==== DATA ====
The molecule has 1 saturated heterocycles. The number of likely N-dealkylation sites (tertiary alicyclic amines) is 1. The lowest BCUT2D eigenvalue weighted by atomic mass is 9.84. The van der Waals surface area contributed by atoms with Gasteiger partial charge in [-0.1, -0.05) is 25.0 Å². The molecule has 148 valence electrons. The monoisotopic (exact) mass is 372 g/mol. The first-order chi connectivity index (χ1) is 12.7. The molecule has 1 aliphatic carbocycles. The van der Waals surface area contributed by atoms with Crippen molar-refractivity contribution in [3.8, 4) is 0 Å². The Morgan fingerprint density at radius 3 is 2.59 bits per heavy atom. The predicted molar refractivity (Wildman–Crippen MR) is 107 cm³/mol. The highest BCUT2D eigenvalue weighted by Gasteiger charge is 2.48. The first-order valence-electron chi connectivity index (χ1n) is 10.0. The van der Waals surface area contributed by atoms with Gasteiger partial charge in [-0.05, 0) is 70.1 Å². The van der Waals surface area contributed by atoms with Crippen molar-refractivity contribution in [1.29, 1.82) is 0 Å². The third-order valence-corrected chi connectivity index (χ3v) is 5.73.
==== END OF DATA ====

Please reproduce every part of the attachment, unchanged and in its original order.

The molecule has 1 saturated heterocycles. The number of likely N-dealkylation sites (tertiary alicyclic amines) is 1. The lowest BCUT2D eigenvalue weighted by atomic mass is 9.84. The van der Waals surface area contributed by atoms with Gasteiger partial charge in [-0.1, -0.05) is 25.0 Å². The molecule has 148 valence electrons. The monoisotopic (exact) mass is 372 g/mol. The first-order chi connectivity index (χ1) is 12.7. The molecule has 1 aliphatic carbocycles. The van der Waals surface area contributed by atoms with Crippen molar-refractivity contribution in [3.8, 4) is 0 Å². The Morgan fingerprint density at radius 3 is 2.59 bits per heavy atom. The predicted molar refractivity (Wildman–Crippen MR) is 107 cm³/mol. The highest BCUT2D eigenvalue weighted by Gasteiger charge is 2.48. The first-order valence-electron chi connectivity index (χ1n) is 10.0. The van der Waals surface area contributed by atoms with Gasteiger partial charge in [-0.05, 0) is 70.1 Å². The van der Waals surface area contributed by atoms with Crippen molar-refractivity contribution in [1.29, 1.82) is 0 Å². The third-order valence-corrected chi connectivity index (χ3v) is 5.73.